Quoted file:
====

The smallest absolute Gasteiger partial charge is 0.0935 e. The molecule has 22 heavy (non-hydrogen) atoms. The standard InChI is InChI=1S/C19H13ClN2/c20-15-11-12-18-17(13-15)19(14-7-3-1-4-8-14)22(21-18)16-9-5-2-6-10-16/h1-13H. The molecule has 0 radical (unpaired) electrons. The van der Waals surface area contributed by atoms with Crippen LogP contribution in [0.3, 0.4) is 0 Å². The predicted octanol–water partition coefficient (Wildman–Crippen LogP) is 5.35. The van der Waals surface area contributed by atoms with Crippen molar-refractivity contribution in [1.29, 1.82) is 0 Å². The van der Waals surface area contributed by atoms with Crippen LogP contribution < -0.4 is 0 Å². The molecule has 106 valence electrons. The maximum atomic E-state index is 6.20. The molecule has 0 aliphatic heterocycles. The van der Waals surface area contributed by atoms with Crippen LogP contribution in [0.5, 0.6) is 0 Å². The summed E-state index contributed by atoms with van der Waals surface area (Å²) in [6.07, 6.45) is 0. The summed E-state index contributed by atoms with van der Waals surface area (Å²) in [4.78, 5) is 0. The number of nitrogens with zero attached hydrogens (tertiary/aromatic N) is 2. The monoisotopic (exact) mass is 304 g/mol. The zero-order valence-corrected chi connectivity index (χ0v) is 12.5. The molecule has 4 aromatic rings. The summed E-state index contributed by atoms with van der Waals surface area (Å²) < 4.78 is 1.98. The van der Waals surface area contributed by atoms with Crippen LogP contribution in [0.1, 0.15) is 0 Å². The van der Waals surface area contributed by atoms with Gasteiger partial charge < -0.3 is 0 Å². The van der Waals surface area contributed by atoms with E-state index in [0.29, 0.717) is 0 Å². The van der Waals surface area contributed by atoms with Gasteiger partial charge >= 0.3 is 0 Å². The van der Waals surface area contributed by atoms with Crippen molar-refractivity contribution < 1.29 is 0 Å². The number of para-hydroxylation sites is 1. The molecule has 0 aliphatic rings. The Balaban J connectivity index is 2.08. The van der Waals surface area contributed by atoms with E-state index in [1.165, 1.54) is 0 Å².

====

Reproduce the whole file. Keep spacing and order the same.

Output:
The smallest absolute Gasteiger partial charge is 0.0935 e. The molecule has 22 heavy (non-hydrogen) atoms. The standard InChI is InChI=1S/C19H13ClN2/c20-15-11-12-18-17(13-15)19(14-7-3-1-4-8-14)22(21-18)16-9-5-2-6-10-16/h1-13H. The molecule has 0 radical (unpaired) electrons. The van der Waals surface area contributed by atoms with Crippen LogP contribution in [0.3, 0.4) is 0 Å². The predicted octanol–water partition coefficient (Wildman–Crippen LogP) is 5.35. The van der Waals surface area contributed by atoms with Crippen molar-refractivity contribution in [1.29, 1.82) is 0 Å². The van der Waals surface area contributed by atoms with Crippen LogP contribution < -0.4 is 0 Å². The molecule has 106 valence electrons. The maximum atomic E-state index is 6.20. The molecule has 0 aliphatic heterocycles. The van der Waals surface area contributed by atoms with Crippen LogP contribution in [0.5, 0.6) is 0 Å². The summed E-state index contributed by atoms with van der Waals surface area (Å²) in [6.07, 6.45) is 0. The summed E-state index contributed by atoms with van der Waals surface area (Å²) in [4.78, 5) is 0. The number of nitrogens with zero attached hydrogens (tertiary/aromatic N) is 2. The monoisotopic (exact) mass is 304 g/mol. The zero-order valence-corrected chi connectivity index (χ0v) is 12.5. The molecule has 4 aromatic rings. The summed E-state index contributed by atoms with van der Waals surface area (Å²) < 4.78 is 1.98. The van der Waals surface area contributed by atoms with Crippen LogP contribution in [0.1, 0.15) is 0 Å². The van der Waals surface area contributed by atoms with Gasteiger partial charge < -0.3 is 0 Å². The van der Waals surface area contributed by atoms with E-state index in [0.29, 0.717) is 0 Å². The van der Waals surface area contributed by atoms with Gasteiger partial charge >= 0.3 is 0 Å². The van der Waals surface area contributed by atoms with Crippen molar-refractivity contribution < 1.29 is 0 Å². The number of para-hydroxylation sites is 1. The molecule has 0 aliphatic rings. The Balaban J connectivity index is 2.08. The van der Waals surface area contributed by atoms with E-state index in [1.165, 1.54) is 0 Å².